If you're familiar with All About Jazz, you know that we've dedicated over two decades to supporting jazz as an art form, and more importantly, the creative musicians who make it. Our enduring commitment has made All About Jazz one of the most culturally important websites of its kind in the world reaching hundreds of thousands of readers every month. However, to expand our offerings and develop new means to foster jazz discovery we need your help.
You can become a sustaining member for a modest $20 and in return, we'll immediately hide those pesky Google ads PLUS deliver exclusive content and provide access to future articles for a full year! This combination will not only improve your AAJ experience, it will allow us to continue to rigorously build on the great work we first started in 1995. Read on to view our project ideas...
Powerhouse Swiss drummer Lucas Niggli augments this solo effort with ethnocentric percussion instruments, that largely emphasizes his well-rounded musical approach. He draws inspiration from his gardening hobby, classical composers and fellow countryman, drumming great Pierre Favre. As a leader and collaborator, Niggli's longstanding affiliation and extensive discography with this pioneering Swiss label features a cavalcade of genre-busting endeavors. The artist has recorded with the likes of New York experimental guitarist Elliot Sharp and Chinese zither performer Xu Fengia along with his Zoom and Big Zoom bands amid alliances with many Euro-jazz notables.
Niggli does not simply bash his drums or executes one drum solo after another. Instead, he angles his scope of attack with broad tonal ranges, melodic toms patterns and nouveau tribal expositions during many of these concisely enacted tracks. Sure, he engineers a host of polyrhythmic frameworks, using small percussion apparatuses constructed from wood and metal and a wide spectrum of cymbals. Niggli balances ricocheting effects with precision-oriented grooves, introspective world music-like interludes and ornamental shadings.
The drummer gives himself some latitude to expand and contract on "Tuned Arrow," where his gong hits project a transcendent background that is somewhat detached and provides depth, countered by his nimble bells and low-pitched drum articulations. Here, Niggli elicits imagery of exploring a newfound cave somewhere in an unexplored remote wilderness. Yet "Ooze," is characterized with strumming and scraping sounds, presumably using exotic instruments from Asia or Africa. Other movements are designed with shakers and tambourine style implements via sound-shaping jaunts that signal notions of ancient rituals or at the very least, a sense of antiquity. Thankfully, Niggli opts for a harmonious line of attack as each piece stands on its own, although there are some movements where he launches full-blown aerial assaults on his kit.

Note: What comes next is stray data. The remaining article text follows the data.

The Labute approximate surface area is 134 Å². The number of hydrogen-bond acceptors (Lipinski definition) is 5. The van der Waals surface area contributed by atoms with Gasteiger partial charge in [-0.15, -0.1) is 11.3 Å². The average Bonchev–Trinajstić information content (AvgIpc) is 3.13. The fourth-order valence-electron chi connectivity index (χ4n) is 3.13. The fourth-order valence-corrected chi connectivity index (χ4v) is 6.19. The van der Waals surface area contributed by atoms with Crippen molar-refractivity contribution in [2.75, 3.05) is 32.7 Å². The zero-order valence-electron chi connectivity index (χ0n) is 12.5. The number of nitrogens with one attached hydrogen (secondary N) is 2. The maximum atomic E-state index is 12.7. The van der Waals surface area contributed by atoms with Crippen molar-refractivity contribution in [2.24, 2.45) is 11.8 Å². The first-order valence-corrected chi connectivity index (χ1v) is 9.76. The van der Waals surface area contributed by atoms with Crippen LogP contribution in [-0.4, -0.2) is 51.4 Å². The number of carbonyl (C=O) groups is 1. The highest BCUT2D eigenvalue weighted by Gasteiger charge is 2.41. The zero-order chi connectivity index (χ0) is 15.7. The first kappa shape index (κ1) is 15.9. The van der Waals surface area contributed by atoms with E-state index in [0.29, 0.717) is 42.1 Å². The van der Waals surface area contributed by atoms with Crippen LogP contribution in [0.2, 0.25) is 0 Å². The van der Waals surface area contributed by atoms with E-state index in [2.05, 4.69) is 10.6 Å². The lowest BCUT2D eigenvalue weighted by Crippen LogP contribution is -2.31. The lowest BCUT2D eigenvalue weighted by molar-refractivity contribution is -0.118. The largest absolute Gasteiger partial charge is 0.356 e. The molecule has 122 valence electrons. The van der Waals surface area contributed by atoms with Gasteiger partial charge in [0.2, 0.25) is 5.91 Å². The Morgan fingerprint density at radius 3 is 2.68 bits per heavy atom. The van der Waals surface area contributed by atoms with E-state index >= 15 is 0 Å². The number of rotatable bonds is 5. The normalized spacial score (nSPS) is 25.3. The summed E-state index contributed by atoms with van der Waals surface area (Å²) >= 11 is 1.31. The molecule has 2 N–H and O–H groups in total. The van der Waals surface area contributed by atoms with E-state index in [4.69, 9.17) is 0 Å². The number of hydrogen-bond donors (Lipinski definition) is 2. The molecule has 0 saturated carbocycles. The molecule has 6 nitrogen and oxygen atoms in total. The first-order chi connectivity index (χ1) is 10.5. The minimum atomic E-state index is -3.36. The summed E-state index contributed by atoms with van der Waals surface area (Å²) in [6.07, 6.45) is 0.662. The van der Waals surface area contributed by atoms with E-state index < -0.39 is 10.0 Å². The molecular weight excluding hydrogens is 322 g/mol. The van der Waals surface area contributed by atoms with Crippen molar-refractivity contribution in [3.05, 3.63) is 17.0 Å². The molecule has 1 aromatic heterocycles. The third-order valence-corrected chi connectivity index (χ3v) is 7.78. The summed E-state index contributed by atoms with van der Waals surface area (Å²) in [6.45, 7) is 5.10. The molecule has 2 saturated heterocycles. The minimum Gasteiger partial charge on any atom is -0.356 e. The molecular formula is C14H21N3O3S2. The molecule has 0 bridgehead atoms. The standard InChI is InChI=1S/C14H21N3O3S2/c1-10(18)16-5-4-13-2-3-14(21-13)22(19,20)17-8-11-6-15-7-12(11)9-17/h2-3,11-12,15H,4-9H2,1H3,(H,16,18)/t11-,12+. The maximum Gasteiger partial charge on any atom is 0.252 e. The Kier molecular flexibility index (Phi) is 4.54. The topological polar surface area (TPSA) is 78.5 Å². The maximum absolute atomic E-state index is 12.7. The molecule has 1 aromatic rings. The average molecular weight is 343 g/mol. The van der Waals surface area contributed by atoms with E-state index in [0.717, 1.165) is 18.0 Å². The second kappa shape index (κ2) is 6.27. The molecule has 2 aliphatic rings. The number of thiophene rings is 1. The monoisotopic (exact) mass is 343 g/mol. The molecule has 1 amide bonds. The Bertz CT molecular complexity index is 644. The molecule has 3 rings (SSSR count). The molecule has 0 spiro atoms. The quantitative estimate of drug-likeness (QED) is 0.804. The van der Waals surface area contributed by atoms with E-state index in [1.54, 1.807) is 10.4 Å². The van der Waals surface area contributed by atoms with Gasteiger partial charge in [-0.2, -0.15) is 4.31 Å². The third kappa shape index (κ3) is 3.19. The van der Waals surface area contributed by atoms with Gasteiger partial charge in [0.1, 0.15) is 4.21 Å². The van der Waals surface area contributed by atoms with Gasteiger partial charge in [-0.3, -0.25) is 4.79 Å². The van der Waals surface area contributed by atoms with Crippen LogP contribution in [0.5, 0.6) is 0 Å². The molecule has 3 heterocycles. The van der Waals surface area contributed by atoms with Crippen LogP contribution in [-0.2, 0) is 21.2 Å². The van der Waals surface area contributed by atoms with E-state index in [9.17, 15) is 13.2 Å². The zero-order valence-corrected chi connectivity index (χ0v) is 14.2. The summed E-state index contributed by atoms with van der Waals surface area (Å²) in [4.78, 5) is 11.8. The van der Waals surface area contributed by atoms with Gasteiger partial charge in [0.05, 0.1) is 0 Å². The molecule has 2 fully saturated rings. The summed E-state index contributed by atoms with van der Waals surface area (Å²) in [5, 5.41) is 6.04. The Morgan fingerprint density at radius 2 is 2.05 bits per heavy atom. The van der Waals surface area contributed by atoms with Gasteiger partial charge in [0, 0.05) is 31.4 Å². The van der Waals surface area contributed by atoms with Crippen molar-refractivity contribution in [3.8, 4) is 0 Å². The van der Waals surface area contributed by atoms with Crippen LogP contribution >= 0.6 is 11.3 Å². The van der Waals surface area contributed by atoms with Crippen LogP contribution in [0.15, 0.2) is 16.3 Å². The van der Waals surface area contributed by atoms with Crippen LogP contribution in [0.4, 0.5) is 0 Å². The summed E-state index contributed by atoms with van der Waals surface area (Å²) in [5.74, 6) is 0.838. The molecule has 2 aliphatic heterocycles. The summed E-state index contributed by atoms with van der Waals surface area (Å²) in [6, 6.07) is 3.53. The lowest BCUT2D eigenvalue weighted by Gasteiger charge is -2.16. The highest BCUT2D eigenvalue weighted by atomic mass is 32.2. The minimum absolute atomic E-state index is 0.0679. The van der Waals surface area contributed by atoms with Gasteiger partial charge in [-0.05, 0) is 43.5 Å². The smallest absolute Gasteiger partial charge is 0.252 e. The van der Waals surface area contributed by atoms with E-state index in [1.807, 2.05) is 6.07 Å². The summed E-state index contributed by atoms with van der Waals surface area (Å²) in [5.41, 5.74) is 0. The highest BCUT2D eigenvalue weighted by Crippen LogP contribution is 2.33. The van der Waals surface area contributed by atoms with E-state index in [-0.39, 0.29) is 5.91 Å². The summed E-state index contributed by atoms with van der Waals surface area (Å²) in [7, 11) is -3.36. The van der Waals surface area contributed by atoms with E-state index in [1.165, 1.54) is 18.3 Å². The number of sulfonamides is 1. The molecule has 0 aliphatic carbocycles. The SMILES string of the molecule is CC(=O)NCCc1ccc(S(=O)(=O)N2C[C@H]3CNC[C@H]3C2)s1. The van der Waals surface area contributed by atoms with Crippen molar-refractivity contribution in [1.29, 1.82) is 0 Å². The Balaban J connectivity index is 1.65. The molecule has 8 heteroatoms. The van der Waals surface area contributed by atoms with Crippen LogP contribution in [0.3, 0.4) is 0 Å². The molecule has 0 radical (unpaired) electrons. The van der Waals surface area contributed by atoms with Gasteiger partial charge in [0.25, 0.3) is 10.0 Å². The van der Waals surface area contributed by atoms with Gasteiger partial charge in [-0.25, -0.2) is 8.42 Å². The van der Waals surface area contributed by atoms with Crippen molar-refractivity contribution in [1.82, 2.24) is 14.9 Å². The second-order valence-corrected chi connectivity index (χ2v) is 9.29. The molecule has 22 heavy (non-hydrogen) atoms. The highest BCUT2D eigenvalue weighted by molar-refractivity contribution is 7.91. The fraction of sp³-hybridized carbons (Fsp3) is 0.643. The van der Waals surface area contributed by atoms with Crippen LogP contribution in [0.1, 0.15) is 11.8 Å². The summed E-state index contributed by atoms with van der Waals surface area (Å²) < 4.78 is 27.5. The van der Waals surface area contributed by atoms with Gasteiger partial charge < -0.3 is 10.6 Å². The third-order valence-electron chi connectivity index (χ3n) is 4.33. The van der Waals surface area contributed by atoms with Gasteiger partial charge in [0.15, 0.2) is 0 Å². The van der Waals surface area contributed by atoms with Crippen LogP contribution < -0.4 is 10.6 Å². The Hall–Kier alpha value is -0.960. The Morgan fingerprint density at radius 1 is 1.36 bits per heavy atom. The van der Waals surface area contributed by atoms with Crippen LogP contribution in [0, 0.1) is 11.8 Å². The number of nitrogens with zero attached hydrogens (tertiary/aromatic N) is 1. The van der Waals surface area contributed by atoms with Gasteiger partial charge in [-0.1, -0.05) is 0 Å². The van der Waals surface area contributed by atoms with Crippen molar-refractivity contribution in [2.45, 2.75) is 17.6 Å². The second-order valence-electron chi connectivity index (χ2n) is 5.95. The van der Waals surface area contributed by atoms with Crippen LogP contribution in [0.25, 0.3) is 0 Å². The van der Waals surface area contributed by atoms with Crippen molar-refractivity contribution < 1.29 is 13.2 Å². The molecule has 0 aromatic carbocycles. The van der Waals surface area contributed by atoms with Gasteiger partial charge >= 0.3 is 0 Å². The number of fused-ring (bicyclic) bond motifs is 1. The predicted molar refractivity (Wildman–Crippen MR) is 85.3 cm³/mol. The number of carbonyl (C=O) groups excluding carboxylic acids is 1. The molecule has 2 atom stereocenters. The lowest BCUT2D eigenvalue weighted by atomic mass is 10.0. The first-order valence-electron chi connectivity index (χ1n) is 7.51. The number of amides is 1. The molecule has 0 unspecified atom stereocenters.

Track Listing: Alchemia Garden; Flora Glow; Bakossi Dew; Go Goblin; Tuned Arrow; Seeds ’n’ Roots; Ooze; Mimosa;
Pulsatilla; Booloobali; Ohia Lehua; Nelumbo Nero; Villa Caroba; Welwitschia; Hydnora.
I love jazz because it is the most diverse music genre.
I was first exposed to jazz a long time ago.
The best show I ever attended was Henry Threadgill's very very Circus at SJU jazzpodium in Utrecht.
The first jazz record I bought was Coleman Hawkins Big Band live at The Savoy Ballroom 1940.
My advice to new listeners is to attend as many concerts you can even though you may not know the musicians who are playing.
We sent a confirmation message to . Look for it, then click the link to activate your account. If you don’t see the email in your inbox, check your spam, bulk or promotions folder.
Thanks for joining the All About Jazz community!